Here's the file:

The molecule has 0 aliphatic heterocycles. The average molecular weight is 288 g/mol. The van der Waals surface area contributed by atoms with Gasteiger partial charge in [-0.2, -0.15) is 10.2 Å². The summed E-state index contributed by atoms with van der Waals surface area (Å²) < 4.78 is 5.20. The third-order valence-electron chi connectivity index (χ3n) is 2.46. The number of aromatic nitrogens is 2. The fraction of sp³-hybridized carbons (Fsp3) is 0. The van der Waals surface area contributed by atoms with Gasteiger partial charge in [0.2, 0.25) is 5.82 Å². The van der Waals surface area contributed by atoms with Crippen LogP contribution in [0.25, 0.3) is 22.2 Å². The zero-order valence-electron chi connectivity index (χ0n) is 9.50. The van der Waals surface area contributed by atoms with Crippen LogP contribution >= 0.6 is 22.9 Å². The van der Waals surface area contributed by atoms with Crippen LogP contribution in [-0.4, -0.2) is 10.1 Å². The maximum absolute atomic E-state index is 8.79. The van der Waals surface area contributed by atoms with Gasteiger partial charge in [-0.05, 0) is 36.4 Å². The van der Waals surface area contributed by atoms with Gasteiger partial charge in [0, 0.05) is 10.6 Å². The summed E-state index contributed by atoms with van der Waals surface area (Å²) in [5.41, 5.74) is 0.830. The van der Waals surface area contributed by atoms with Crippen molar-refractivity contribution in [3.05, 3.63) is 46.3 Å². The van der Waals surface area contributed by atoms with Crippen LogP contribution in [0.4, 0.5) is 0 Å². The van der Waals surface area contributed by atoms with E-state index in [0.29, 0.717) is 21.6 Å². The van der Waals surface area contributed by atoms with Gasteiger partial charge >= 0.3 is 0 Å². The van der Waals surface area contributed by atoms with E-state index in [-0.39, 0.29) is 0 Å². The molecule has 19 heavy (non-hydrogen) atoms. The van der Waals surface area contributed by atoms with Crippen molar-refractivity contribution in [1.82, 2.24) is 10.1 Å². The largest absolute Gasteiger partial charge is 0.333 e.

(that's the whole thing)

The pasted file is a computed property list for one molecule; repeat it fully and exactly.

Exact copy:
The molecule has 0 aliphatic heterocycles. The average molecular weight is 288 g/mol. The van der Waals surface area contributed by atoms with Gasteiger partial charge in [-0.2, -0.15) is 10.2 Å². The summed E-state index contributed by atoms with van der Waals surface area (Å²) < 4.78 is 5.20. The third-order valence-electron chi connectivity index (χ3n) is 2.46. The number of aromatic nitrogens is 2. The fraction of sp³-hybridized carbons (Fsp3) is 0. The van der Waals surface area contributed by atoms with Gasteiger partial charge in [0.2, 0.25) is 5.82 Å². The van der Waals surface area contributed by atoms with Crippen LogP contribution in [0.25, 0.3) is 22.2 Å². The zero-order valence-electron chi connectivity index (χ0n) is 9.50. The van der Waals surface area contributed by atoms with Crippen LogP contribution >= 0.6 is 22.9 Å². The van der Waals surface area contributed by atoms with Crippen LogP contribution in [-0.4, -0.2) is 10.1 Å². The maximum absolute atomic E-state index is 8.79. The van der Waals surface area contributed by atoms with Gasteiger partial charge in [-0.05, 0) is 36.4 Å². The van der Waals surface area contributed by atoms with Gasteiger partial charge in [0, 0.05) is 10.6 Å². The summed E-state index contributed by atoms with van der Waals surface area (Å²) in [5.41, 5.74) is 0.830. The van der Waals surface area contributed by atoms with Crippen molar-refractivity contribution in [3.05, 3.63) is 46.3 Å². The van der Waals surface area contributed by atoms with Crippen LogP contribution in [0.4, 0.5) is 0 Å². The van der Waals surface area contributed by atoms with E-state index in [0.29, 0.717) is 21.6 Å². The van der Waals surface area contributed by atoms with Gasteiger partial charge >= 0.3 is 0 Å². The van der Waals surface area contributed by atoms with E-state index in [-0.39, 0.29) is 0 Å². The molecule has 19 heavy (non-hydrogen) atoms. The van der Waals surface area contributed by atoms with Crippen molar-refractivity contribution in [1.82, 2.24) is 10.1 Å². The largest absolute Gasteiger partial charge is 0.333 e.